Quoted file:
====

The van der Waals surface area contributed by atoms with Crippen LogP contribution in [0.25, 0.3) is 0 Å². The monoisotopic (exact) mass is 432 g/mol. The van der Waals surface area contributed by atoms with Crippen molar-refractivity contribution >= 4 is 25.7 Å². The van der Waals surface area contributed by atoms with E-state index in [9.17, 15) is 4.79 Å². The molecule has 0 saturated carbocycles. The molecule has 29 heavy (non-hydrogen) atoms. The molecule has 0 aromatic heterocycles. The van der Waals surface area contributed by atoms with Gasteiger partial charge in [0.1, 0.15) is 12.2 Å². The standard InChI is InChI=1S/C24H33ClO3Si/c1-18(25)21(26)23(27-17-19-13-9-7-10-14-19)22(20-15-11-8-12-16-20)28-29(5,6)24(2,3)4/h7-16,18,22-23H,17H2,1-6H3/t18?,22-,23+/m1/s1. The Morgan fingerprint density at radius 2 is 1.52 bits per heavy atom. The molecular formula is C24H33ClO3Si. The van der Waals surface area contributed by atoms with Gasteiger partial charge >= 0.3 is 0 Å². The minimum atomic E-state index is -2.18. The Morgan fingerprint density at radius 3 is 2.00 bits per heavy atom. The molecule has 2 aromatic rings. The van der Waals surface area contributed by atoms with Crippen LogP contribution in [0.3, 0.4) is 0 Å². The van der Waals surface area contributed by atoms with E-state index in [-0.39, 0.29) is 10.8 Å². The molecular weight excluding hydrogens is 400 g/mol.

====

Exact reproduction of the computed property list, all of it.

The van der Waals surface area contributed by atoms with Crippen LogP contribution in [0.25, 0.3) is 0 Å². The monoisotopic (exact) mass is 432 g/mol. The van der Waals surface area contributed by atoms with Crippen molar-refractivity contribution >= 4 is 25.7 Å². The van der Waals surface area contributed by atoms with E-state index in [9.17, 15) is 4.79 Å². The molecule has 0 saturated carbocycles. The molecule has 29 heavy (non-hydrogen) atoms. The molecule has 0 aromatic heterocycles. The van der Waals surface area contributed by atoms with Gasteiger partial charge in [0.1, 0.15) is 12.2 Å². The standard InChI is InChI=1S/C24H33ClO3Si/c1-18(25)21(26)23(27-17-19-13-9-7-10-14-19)22(20-15-11-8-12-16-20)28-29(5,6)24(2,3)4/h7-16,18,22-23H,17H2,1-6H3/t18?,22-,23+/m1/s1. The Morgan fingerprint density at radius 2 is 1.52 bits per heavy atom. The molecular formula is C24H33ClO3Si. The van der Waals surface area contributed by atoms with Gasteiger partial charge >= 0.3 is 0 Å². The minimum atomic E-state index is -2.18. The Morgan fingerprint density at radius 3 is 2.00 bits per heavy atom. The molecule has 2 aromatic rings. The van der Waals surface area contributed by atoms with Crippen LogP contribution in [0.3, 0.4) is 0 Å². The van der Waals surface area contributed by atoms with E-state index in [-0.39, 0.29) is 10.8 Å². The molecular weight excluding hydrogens is 400 g/mol.